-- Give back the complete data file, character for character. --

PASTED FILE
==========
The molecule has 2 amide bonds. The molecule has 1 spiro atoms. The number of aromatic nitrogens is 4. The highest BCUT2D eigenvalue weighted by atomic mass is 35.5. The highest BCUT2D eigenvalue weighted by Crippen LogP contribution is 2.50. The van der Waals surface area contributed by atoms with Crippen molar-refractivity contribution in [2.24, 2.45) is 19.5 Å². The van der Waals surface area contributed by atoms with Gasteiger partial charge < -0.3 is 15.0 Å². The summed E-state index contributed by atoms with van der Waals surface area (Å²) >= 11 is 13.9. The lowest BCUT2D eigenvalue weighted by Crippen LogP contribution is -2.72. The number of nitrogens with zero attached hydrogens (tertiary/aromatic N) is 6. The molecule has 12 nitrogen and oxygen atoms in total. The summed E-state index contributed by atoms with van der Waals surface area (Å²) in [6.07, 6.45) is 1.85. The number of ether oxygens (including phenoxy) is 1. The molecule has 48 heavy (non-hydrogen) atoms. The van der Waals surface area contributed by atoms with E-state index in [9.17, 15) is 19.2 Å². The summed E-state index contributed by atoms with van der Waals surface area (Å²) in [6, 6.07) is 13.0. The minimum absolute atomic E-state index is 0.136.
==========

The molecule has 2 amide bonds. The molecule has 1 spiro atoms. The number of aromatic nitrogens is 4. The highest BCUT2D eigenvalue weighted by atomic mass is 35.5. The highest BCUT2D eigenvalue weighted by Crippen LogP contribution is 2.50. The van der Waals surface area contributed by atoms with Crippen molar-refractivity contribution in [2.24, 2.45) is 19.5 Å². The van der Waals surface area contributed by atoms with Gasteiger partial charge < -0.3 is 15.0 Å². The summed E-state index contributed by atoms with van der Waals surface area (Å²) >= 11 is 13.9. The lowest BCUT2D eigenvalue weighted by Crippen LogP contribution is -2.72. The number of nitrogens with zero attached hydrogens (tertiary/aromatic N) is 6. The molecule has 12 nitrogen and oxygen atoms in total. The summed E-state index contributed by atoms with van der Waals surface area (Å²) in [6.07, 6.45) is 1.85. The number of ether oxygens (including phenoxy) is 1. The molecule has 48 heavy (non-hydrogen) atoms. The van der Waals surface area contributed by atoms with E-state index in [9.17, 15) is 19.2 Å². The summed E-state index contributed by atoms with van der Waals surface area (Å²) in [6, 6.07) is 13.0. The minimum absolute atomic E-state index is 0.136.